Unfortunately, an internet search will usually not tell you what you need to know. You really can't know a place until you work there. During interviews, many dysfunctional employers will inadvertently admit high turnover or do something blatantly sketchy. The smarter ones will conceal this information on all fronts and not allow you to be in a situation where you can discover it until you begin working there.

 

The best thing to do when one starts a job is to not become emotionally invested in the job too soon. Shut up and observe. If you notice something off at the beginning, trust that this is just the tip of the iceberg.

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Make sure you do an internet search for ALL of the physicians you will be working with in the practice. You might find one or more personality deficiency syndromes.

Emphatically agree with this advice. I did some background checking and discovered the SP at the site making an offer was a plaintiff is litigation against a very powerful corporate healthcare executive. There was probably merit in the suit but the question for me was whether I wanted to be standing next to the SP when the shelling started. Powerful people will do anything and everything to escape the reaches of the law even if it means doing something illegal or unethical. I decided to steer clear of a potential war zone even though I had no personal relationship with either party in the suit. 

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Unfortunately, an internet search will usually not tell you what you need to know. You really can't know a place until you work there. During interviews, many dysfunctional employers will inadvertently admit high turnover or do something blatantly sketchy. The smarter ones will conceal this information on all fronts and not allow you to be in a situation where you can discover it until you begin working there.

 

The best thing to do when one starts a job is to not become emotionally invested in the job too soon. Shut up and observe. If you notice something off at the beginning, trust that this is just the tip of the iceberg.

Agree that internet searching is not the only way to check out a firm. I encourage a site visit. If they won't pay and you want the job (or location or experience) that much, pay for the trip yourself and negotiate the return in relocation amount. So much can be gained from being on site. I can see and smell phone baloney when I'm in front of someone that I cannot tell from a phone call. Nobody is a great liar. Especially when you have an opportunity to ask others in the firm the same questions and see if you get different answers or the same rehearsed answer. If you ask for one on one meetings and they try to push group meetings, it is a bad sign. They want to hide something and keep people from speaking freely.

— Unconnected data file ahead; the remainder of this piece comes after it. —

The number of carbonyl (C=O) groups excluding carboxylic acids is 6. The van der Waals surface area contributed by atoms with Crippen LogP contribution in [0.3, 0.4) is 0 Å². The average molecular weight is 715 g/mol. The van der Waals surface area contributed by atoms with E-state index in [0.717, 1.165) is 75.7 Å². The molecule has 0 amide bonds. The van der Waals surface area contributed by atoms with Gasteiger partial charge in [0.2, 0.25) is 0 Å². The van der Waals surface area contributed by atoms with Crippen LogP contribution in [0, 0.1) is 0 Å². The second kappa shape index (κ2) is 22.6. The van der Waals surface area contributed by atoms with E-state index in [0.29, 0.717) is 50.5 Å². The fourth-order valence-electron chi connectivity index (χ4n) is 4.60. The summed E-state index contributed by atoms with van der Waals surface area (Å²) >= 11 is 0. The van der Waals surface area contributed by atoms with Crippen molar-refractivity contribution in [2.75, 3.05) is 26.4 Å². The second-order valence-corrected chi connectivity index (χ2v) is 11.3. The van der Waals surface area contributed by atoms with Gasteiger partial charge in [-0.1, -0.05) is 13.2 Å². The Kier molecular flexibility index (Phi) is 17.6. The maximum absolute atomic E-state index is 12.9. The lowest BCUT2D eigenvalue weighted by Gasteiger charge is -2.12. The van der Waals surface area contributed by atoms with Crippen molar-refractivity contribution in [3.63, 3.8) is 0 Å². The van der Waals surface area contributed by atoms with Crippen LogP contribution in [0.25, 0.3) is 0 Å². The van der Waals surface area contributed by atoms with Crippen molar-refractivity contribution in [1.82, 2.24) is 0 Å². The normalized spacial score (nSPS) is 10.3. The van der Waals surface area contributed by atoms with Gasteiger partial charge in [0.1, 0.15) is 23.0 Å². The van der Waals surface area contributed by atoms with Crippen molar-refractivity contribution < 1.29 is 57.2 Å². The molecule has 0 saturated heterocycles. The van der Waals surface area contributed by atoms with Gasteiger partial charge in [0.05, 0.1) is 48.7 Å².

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Agree that internet searching is not the only way to check out a firm. I encourage a site visit. If they won't pay and you want the job (or location or experience) that much, pay for the trip yourself and negotiate the return in relocation amount. So much can be gained from being on site. I can see and smell phone baloney when I'm in front of someone that I cannot tell from a phone call. Nobody is a great liar. Especially when you have an opportunity to ask others in the firm the same questions and see if you get different answers or the same rehearsed answer. If you ask for one on one meetings and they try to push group meetings, it is a bad sign. They want to hide something and keep people from speaking freely. 

 

Being on site is not necessarily a good way to smell out deceit either. And I disagree with you. Some people are VERY good liars.